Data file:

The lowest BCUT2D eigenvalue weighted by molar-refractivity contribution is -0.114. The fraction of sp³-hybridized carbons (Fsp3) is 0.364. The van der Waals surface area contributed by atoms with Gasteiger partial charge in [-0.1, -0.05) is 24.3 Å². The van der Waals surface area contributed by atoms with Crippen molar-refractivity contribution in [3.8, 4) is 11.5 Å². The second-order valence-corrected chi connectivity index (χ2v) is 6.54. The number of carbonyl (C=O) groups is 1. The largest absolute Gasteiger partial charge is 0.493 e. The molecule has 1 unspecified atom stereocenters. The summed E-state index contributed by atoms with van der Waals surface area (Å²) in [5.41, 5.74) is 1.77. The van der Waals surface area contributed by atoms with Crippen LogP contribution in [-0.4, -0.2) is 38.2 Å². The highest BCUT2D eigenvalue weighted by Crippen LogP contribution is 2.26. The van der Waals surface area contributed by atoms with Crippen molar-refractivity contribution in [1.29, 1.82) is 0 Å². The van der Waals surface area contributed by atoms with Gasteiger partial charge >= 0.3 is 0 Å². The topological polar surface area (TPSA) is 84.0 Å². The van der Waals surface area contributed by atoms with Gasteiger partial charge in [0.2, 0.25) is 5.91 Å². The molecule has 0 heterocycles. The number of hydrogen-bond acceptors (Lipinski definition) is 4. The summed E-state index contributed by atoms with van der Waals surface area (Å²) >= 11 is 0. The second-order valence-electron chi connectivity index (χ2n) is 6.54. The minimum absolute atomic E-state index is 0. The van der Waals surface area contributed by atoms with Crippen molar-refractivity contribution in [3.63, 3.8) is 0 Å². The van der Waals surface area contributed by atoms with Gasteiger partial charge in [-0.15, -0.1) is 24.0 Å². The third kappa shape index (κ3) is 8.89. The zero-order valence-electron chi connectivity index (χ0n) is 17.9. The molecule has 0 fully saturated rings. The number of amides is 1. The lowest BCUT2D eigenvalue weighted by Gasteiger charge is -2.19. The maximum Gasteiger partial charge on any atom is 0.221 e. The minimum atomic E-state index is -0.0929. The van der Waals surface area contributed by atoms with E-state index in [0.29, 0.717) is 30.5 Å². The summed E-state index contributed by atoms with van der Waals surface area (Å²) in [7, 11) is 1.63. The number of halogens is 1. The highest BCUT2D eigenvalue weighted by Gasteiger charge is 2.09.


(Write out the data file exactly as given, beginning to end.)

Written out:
The lowest BCUT2D eigenvalue weighted by molar-refractivity contribution is -0.114. The fraction of sp³-hybridized carbons (Fsp3) is 0.364. The van der Waals surface area contributed by atoms with Gasteiger partial charge in [-0.1, -0.05) is 24.3 Å². The van der Waals surface area contributed by atoms with Crippen molar-refractivity contribution in [3.8, 4) is 11.5 Å². The second-order valence-corrected chi connectivity index (χ2v) is 6.54. The number of carbonyl (C=O) groups is 1. The largest absolute Gasteiger partial charge is 0.493 e. The molecule has 1 unspecified atom stereocenters. The summed E-state index contributed by atoms with van der Waals surface area (Å²) in [5.41, 5.74) is 1.77. The van der Waals surface area contributed by atoms with Crippen LogP contribution in [-0.4, -0.2) is 38.2 Å². The highest BCUT2D eigenvalue weighted by Crippen LogP contribution is 2.26. The van der Waals surface area contributed by atoms with Crippen molar-refractivity contribution in [1.29, 1.82) is 0 Å². The van der Waals surface area contributed by atoms with Gasteiger partial charge >= 0.3 is 0 Å². The topological polar surface area (TPSA) is 84.0 Å². The van der Waals surface area contributed by atoms with Gasteiger partial charge in [0.2, 0.25) is 5.91 Å². The molecule has 0 heterocycles. The number of hydrogen-bond acceptors (Lipinski definition) is 4. The summed E-state index contributed by atoms with van der Waals surface area (Å²) >= 11 is 0. The second-order valence-electron chi connectivity index (χ2n) is 6.54. The minimum absolute atomic E-state index is 0. The van der Waals surface area contributed by atoms with Crippen molar-refractivity contribution in [3.63, 3.8) is 0 Å². The van der Waals surface area contributed by atoms with Gasteiger partial charge in [-0.15, -0.1) is 24.0 Å². The third kappa shape index (κ3) is 8.89. The zero-order valence-electron chi connectivity index (χ0n) is 17.9. The molecule has 0 fully saturated rings. The number of amides is 1. The lowest BCUT2D eigenvalue weighted by Gasteiger charge is -2.19. The maximum Gasteiger partial charge on any atom is 0.221 e. The minimum atomic E-state index is -0.0929. The van der Waals surface area contributed by atoms with E-state index in [0.29, 0.717) is 30.5 Å². The summed E-state index contributed by atoms with van der Waals surface area (Å²) in [7, 11) is 1.63. The number of halogens is 1. The highest BCUT2D eigenvalue weighted by Gasteiger charge is 2.09.